in Sanctity as literature in late medieval Britain
Reading the virtue of soldier-saints in medieval literary genres
Andrew Lynch

N-Town Play, pp. 337–41. 16 N-Town Play, p. 358/261–2. 17 N-Town Play, p. 359/303. 18 Martin Stevens and A.C. Cawley (eds), The Towneley Plays II, EETS S.S. 14 (Oxford: Oxford University Press, 1994), pp. 194/400, 195/423, 198/531. (Hereafter Towneley Plays II.) 19 Towneley Plays II, p. 201/654–5. 20 Middle English Dictionary, ‘knight’, 2(a). 21 Middle English Dictionary, ‘knight’, 1(a). 22 Richard Hamer (ed.), Gilte Legende, 2 vols, EETS O.S. 327–8 (Oxford: Oxford University Press, 2006–7), Vol. 2, pp. 697/77–698/81. (Hereafter Gilte Legende.) 23 Gilte

in Sanctity as literature in late medieval Britain
E.A. Jones

enduringly influential works of guidance for English anchorites. Two separate translations into Middle English survive, though only one of them is complete. This excerpt is from the longer version which was made around the middle of the fifteenth century in the south of England, with the title ‘A Treatise that is a rule and a form of living pertaining to a recluse’. Translated from the Middle English, chapter 3 of MS Bodley 423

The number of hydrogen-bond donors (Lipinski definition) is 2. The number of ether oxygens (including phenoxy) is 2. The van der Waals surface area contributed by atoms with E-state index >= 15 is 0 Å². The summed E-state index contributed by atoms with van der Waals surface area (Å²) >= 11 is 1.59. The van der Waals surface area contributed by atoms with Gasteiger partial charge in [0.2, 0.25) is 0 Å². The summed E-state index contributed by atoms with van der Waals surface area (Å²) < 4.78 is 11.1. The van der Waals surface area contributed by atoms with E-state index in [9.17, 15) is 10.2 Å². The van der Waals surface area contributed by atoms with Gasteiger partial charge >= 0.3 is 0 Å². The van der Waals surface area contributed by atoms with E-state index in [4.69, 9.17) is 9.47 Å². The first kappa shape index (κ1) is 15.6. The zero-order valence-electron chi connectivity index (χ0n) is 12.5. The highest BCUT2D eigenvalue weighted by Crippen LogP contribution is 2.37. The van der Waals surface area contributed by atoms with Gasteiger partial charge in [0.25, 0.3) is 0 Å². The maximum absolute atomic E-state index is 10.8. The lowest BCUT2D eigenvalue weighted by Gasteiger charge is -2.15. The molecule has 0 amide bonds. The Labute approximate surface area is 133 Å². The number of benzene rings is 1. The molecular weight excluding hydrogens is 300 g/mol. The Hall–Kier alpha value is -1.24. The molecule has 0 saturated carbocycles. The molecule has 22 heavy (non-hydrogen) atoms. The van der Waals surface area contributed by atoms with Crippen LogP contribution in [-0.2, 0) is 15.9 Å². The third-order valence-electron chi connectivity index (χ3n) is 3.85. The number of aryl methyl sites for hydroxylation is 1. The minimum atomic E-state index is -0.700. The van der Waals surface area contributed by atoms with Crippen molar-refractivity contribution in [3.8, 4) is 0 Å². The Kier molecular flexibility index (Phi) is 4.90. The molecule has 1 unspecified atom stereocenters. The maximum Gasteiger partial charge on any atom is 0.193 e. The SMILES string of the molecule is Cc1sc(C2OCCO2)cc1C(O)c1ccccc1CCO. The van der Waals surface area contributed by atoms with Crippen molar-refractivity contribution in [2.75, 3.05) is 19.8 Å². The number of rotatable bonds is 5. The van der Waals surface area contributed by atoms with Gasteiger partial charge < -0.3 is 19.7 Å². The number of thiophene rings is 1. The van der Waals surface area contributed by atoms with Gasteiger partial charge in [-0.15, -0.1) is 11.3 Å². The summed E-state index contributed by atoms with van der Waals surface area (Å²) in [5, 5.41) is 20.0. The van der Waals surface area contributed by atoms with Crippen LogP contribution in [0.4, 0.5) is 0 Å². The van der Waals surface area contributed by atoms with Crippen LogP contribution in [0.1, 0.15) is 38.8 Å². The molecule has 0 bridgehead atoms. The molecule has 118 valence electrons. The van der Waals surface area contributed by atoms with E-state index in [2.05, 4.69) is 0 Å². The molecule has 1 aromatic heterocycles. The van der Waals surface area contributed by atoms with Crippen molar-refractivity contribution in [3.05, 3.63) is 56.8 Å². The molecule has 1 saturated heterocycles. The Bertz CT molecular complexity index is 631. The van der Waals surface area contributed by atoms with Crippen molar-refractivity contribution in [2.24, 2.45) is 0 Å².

in Hermits and anchorites in England, 1200–1550
Open Access (free)
Thomas of Erceldoune’s prophecy, Eleanor Hull’s Commentary on the penitential Psalms, and Thomas Norton’s Ordinal of alchemy
Heather Blatt

customize the text to the individual reader’s needs and interests. Yet temporal reading does not promote only the ability to customize reading pace and frequency in order to achieve ‘bisye’ reading. An interpretation of how temporal reading functions that contrasts with the view of the translator of the Orcherd emerges in the Middle English translation of the Pseudo-Augustinian soliloquies. In it, the translator notes instead that temporal reading offers an opportunity for refreshment of the reader. To this translator, the divisions of the text facilitate readers

in Participatory reading in late-medieval England
Elisabeth Salter